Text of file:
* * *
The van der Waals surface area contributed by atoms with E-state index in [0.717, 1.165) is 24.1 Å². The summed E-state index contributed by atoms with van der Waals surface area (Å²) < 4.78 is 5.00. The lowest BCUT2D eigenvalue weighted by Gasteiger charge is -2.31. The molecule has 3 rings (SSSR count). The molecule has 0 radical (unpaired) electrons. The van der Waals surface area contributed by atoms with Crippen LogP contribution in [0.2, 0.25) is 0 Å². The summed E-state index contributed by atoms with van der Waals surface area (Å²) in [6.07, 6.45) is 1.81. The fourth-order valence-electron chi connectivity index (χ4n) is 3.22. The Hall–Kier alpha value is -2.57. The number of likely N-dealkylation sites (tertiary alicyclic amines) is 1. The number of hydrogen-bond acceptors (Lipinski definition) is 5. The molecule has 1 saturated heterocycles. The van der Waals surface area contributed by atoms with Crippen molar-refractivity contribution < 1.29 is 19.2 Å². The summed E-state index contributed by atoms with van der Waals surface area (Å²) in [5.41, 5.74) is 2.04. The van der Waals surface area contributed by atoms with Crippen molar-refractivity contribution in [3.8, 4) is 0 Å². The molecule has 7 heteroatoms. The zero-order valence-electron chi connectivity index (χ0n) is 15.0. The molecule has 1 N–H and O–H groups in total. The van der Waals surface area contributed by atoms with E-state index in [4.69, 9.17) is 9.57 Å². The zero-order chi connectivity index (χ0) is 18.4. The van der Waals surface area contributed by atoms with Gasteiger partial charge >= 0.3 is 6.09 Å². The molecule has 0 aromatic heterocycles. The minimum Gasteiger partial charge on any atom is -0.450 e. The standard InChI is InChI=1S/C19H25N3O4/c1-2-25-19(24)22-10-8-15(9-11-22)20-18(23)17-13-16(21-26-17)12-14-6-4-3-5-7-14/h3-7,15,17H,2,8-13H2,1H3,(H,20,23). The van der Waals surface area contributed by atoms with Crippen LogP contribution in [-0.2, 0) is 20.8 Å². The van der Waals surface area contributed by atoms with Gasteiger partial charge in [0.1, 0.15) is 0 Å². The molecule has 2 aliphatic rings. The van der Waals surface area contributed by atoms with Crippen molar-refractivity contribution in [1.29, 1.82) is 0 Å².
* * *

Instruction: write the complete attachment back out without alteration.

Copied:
The van der Waals surface area contributed by atoms with E-state index in [0.717, 1.165) is 24.1 Å². The summed E-state index contributed by atoms with van der Waals surface area (Å²) < 4.78 is 5.00. The lowest BCUT2D eigenvalue weighted by Gasteiger charge is -2.31. The molecule has 3 rings (SSSR count). The molecule has 0 radical (unpaired) electrons. The van der Waals surface area contributed by atoms with Crippen LogP contribution in [0.2, 0.25) is 0 Å². The summed E-state index contributed by atoms with van der Waals surface area (Å²) in [6.07, 6.45) is 1.81. The fourth-order valence-electron chi connectivity index (χ4n) is 3.22. The Hall–Kier alpha value is -2.57. The number of likely N-dealkylation sites (tertiary alicyclic amines) is 1. The number of hydrogen-bond acceptors (Lipinski definition) is 5. The molecule has 1 saturated heterocycles. The van der Waals surface area contributed by atoms with Crippen molar-refractivity contribution < 1.29 is 19.2 Å². The summed E-state index contributed by atoms with van der Waals surface area (Å²) in [5.41, 5.74) is 2.04. The van der Waals surface area contributed by atoms with Crippen molar-refractivity contribution in [3.8, 4) is 0 Å². The molecule has 7 heteroatoms. The zero-order valence-electron chi connectivity index (χ0n) is 15.0. The molecule has 1 N–H and O–H groups in total. The van der Waals surface area contributed by atoms with E-state index in [4.69, 9.17) is 9.57 Å². The zero-order chi connectivity index (χ0) is 18.4. The van der Waals surface area contributed by atoms with Gasteiger partial charge >= 0.3 is 6.09 Å². The molecule has 0 aromatic heterocycles. The minimum Gasteiger partial charge on any atom is -0.450 e. The standard InChI is InChI=1S/C19H25N3O4/c1-2-25-19(24)22-10-8-15(9-11-22)20-18(23)17-13-16(21-26-17)12-14-6-4-3-5-7-14/h3-7,15,17H,2,8-13H2,1H3,(H,20,23). The van der Waals surface area contributed by atoms with Crippen LogP contribution in [-0.2, 0) is 20.8 Å². The van der Waals surface area contributed by atoms with Gasteiger partial charge in [0.1, 0.15) is 0 Å². The molecule has 2 aliphatic rings. The van der Waals surface area contributed by atoms with Crippen molar-refractivity contribution in [1.29, 1.82) is 0 Å².